Psychographics for 2020 and Beyond

When we are trying to improve our customer experience, we need to understand our target audience and what makes them tick. Demographics tell us where they live, their age, and what they earn.  The relatively new region of psychographics analytics tells us why they buy.

Psychographics tell us the Why

They reveal the customer’s interests, and activities or lifestyle. We learn about their opinions, their values, and their attitudes. And we discover their beliefs and emotional triggers. 

This information allows us to segment our audience and send them targeted marketing that aligns with their interests.  

Now the ads are everywhere?

A while back, I stumbled on an apparel company called Paskho on Facebook.  It looked interesting, so I went to explore.

They were starting the process to transition manufacturing from China to support underserved US communities. They used responsible sourcing and had a planet-friendly message.  This on top of having easy to wear comfortable clothes for travel or at home. Looked good.

The price points suggested maybe for dress, travel or occasional wear. I didn’t order although I did give them my email address.

The next day when I went online to Facebook, there were ads for the company in my feed.  And the next. And the next.  

Facebook AI had used the data it had collected on my hobbies and interests and decided we were a fit.  

When I did a Google search…guess who’s ad showed up. Sure enough.  The same company was there.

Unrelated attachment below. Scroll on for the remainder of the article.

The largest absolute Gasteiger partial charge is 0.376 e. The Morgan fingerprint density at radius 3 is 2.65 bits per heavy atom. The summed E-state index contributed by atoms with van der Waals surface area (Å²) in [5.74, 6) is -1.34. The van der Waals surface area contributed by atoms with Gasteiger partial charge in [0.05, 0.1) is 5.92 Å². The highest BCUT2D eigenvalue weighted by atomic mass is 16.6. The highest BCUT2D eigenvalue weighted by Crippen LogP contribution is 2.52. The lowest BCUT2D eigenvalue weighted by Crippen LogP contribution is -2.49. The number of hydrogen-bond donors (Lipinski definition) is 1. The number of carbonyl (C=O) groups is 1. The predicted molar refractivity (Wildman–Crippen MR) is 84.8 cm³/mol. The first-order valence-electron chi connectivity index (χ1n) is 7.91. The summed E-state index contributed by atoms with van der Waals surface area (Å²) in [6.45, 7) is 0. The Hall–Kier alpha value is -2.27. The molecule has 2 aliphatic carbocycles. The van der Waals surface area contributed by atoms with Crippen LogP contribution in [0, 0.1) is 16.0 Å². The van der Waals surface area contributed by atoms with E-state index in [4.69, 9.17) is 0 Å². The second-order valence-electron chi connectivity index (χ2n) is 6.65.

And my inbox? Yes, I started getting a well-written series of trust-building nurturing emails. They topped it off with a coupon and a great return policy. I finally succumbed and placed an order.

Why use them?

I’ve been following psychographics for several years and use it routinely when I create strategies and content.  It gets results.  

A couple of years ago I created a summer special for a list that I knew well. Small business owners, B2B, beauty.. 98% are women and love a good deal – if they like/need the product. 

It traditionally was a slow month for sales.  We did a special “Shh! The boss is away so we’re having a sale.” We offered a favorite popular product at discount.  The email received 24% opens and 17% click rate. 

I wrote for another client in the wellness sector who got even higher results. 

She hadn’t contacted her list in three years due to a serious medical issue. The email got 65% opens, a 20% click-through rate, and a full roster for a class she was offering.

Knowing exactly what your reader’s interests are, does make a huge difference in ROI.

Many people don’t know the rules

Psychographics have come a long way in just the last five years and they are evolving fast.  There are now online providers where you can source customer psychographics for a list. 

The big caution is it has to be done properly to protect privacy. Getting permission, some sort of opt-in is important.  

We know that Facebook has a huge system of AI that gathers information from us regularly. We voluntarily offer up hobbies and interests on our profile.  Facebook uses this plus our online habits to place ads we are most apt to respond to in our newsfeed.

They aren’t sharing our information with the advertiser. However, they are using it to place paid ads where we will see them.  If you want to see how it works check out Ad Preferences on your Facebook profile under settings.

What psychographics reveal

While the number of male and female shoppers is about the same, according to a study by Bloomberg, women make more than 85% of all consumer purchases in the US. They influence over 95% of total goods and services purchased. 

The notion that men are in charge of all decisions should have just fled your mind and marketing plan.